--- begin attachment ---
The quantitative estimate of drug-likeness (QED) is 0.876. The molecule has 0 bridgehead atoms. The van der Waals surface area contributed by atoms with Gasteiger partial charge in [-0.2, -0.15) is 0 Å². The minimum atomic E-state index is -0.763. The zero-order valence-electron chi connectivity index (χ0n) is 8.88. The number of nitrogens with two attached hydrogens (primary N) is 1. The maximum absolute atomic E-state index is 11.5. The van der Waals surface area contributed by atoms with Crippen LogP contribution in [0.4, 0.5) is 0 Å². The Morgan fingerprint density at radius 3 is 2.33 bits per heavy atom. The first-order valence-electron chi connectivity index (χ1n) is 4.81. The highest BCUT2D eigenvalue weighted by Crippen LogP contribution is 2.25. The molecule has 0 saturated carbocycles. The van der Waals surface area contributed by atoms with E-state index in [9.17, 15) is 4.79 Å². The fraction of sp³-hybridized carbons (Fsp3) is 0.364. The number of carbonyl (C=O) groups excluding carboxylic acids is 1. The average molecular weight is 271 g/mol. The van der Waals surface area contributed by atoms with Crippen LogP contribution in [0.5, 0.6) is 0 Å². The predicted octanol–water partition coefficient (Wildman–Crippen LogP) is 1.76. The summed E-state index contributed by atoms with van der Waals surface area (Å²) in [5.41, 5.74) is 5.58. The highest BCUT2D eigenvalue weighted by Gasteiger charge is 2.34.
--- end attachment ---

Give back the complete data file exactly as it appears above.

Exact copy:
The quantitative estimate of drug-likeness (QED) is 0.876. The molecule has 0 bridgehead atoms. The van der Waals surface area contributed by atoms with Gasteiger partial charge in [-0.2, -0.15) is 0 Å². The minimum atomic E-state index is -0.763. The zero-order valence-electron chi connectivity index (χ0n) is 8.88. The number of nitrogens with two attached hydrogens (primary N) is 1. The maximum absolute atomic E-state index is 11.5. The van der Waals surface area contributed by atoms with Crippen LogP contribution in [0.4, 0.5) is 0 Å². The Morgan fingerprint density at radius 3 is 2.33 bits per heavy atom. The first-order valence-electron chi connectivity index (χ1n) is 4.81. The highest BCUT2D eigenvalue weighted by Crippen LogP contribution is 2.25. The molecule has 0 saturated carbocycles. The van der Waals surface area contributed by atoms with E-state index in [9.17, 15) is 4.79 Å². The fraction of sp³-hybridized carbons (Fsp3) is 0.364. The number of carbonyl (C=O) groups excluding carboxylic acids is 1. The average molecular weight is 271 g/mol. The van der Waals surface area contributed by atoms with Crippen LogP contribution in [0.5, 0.6) is 0 Å². The predicted octanol–water partition coefficient (Wildman–Crippen LogP) is 1.76. The summed E-state index contributed by atoms with van der Waals surface area (Å²) in [5.41, 5.74) is 5.58. The highest BCUT2D eigenvalue weighted by Gasteiger charge is 2.34.